Wednesday, August 19, 2009

Summary of the Fourth Session, Post-Session #4 Assignment, Preparing for the Beginning of the School Year

1. Summary
On Monday, August 17 we discussed Wide Sargasso Sea (also known by former student Felicia Lowe as Why'd Sargasso Sea?).
My plan was to tackle it section by section so as to keep narrative perspective & other differences between the sections fresh in mind (& I think we did!). For each section I solicited passages from you -- the passages you marked as you read -- & to conceptualize the conflict in the novel I made two columns. One column linked that which made Antoinette feel "safe" and another column linked that which made Antoinette feel "bold" "free" and "happy" but not safe. We tried to use the break between safety and happiness to help explain the difficulties Antoinette had trying to construct a healthy identity that worked within the environment she was given. (We also talked about her exclusion from various communities and her attempts to connect. & we situated her struggle to form a viable identity within the larger social context of the social, cultural, and economic issues in the Caribbean and England.) At the end of class we tried to make bold, insightful assertions (thesis statements) about the work as a whole that could be supported by the passages we examined closely.

2. Post-Session Work
I decided to cut back on the writing a bit. So at the end of class I had you write some bold, insightful assertions about Wide Sargasso Sea. These assertions -- perhaps a single sentence, perhaps several -- are, as Nick, I think, noted, also known as thesis statements.

You will hone one of these assertions and post the bold, insightful assertion in the comment box below. (The best assertions will be clear, will be bold*, will take on some element of the novel that you found significant (even essential), and will go beyond what we discussed in class. One way to think about generating a thesis is to isolate some aspect of the novel's style or technique -- shifting points of view, contrasting settings, symbolic imagery, significant motifs, etc. -- and to explain how Jean Rhys' use of that technique is meaningful in the novel as a whole.)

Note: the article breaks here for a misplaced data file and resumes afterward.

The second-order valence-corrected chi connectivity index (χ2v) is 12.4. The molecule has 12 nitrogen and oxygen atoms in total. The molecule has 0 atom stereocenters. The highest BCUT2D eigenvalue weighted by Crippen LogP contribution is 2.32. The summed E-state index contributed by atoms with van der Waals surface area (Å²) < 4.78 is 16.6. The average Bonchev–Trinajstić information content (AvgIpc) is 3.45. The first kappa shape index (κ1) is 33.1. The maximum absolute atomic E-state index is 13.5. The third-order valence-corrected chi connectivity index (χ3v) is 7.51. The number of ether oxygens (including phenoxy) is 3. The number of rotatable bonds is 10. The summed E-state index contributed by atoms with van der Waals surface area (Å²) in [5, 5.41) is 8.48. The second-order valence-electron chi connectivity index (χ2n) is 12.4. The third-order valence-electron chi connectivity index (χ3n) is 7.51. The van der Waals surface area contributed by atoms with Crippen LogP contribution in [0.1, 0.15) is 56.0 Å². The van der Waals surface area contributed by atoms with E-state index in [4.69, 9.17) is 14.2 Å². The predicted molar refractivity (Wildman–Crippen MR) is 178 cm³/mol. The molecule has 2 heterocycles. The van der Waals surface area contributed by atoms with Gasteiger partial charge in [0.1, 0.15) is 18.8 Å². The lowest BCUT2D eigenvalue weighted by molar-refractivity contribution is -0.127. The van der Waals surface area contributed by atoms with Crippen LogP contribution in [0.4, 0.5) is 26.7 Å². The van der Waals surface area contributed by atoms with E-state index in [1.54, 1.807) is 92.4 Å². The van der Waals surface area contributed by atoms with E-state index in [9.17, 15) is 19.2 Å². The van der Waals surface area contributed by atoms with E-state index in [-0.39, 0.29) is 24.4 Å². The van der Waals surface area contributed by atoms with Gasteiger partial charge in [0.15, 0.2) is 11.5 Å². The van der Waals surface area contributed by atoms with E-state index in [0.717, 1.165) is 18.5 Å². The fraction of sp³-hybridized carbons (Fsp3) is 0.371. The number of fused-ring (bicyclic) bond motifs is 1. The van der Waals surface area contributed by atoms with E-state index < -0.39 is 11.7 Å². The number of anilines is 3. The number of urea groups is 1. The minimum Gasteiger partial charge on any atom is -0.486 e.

Instead of writing a full essay to support the assertion write down five or more passages from the novel that you would use to develop the thesis if I did ask you to write an essay. Make sure that you cite at least one passage from each of the novel's three sections. Write the "first few words...last few words" of each of the five or more passages along with (the page number). If you feel its not immediately apparent how the passage relates to the assertion it would be wise to explain the connection.

Turn this work in by Monday, August 24, pumpkin time (11:59 pm).

3. Preparing for the Beginning of School
I'm going to add to this when I return from a quick camping trip in New Hampshire this weekend but in the meantime don't forget to read the summer reading book you signed up for last spring. (Have fun with it.)

I'm reading As you Like It by Shakespeare and Kafka on the Beach a bildungsroman (novel of identity formation) by Japanese writer Haruki Murakami. If you're interested write down what you're reading (or anything else you've read this summer) at the end of your post-session work in the comment box.

More soon.
best wishes,
Mr. James Cook


nFrye said...

Nancy F.

In a time where much change is taking place, Antoinette and her husband are forced into a world where nothing is exactly what it used to be, or even what it is supposed to be. Nothing is certain. New perceptions are created with a change from slavery to freedom and respect that once came of fear appears to have come no more.

"Somebody yelled…white niggers!'" (pp 21)

"Then, not so far…a looking-glass." (pp 23)

"As she was going…her too.'" (pp 90)

"She blinked…never see it.'" (pp 69)

"Dear Sir…to this island." (pp 57-60)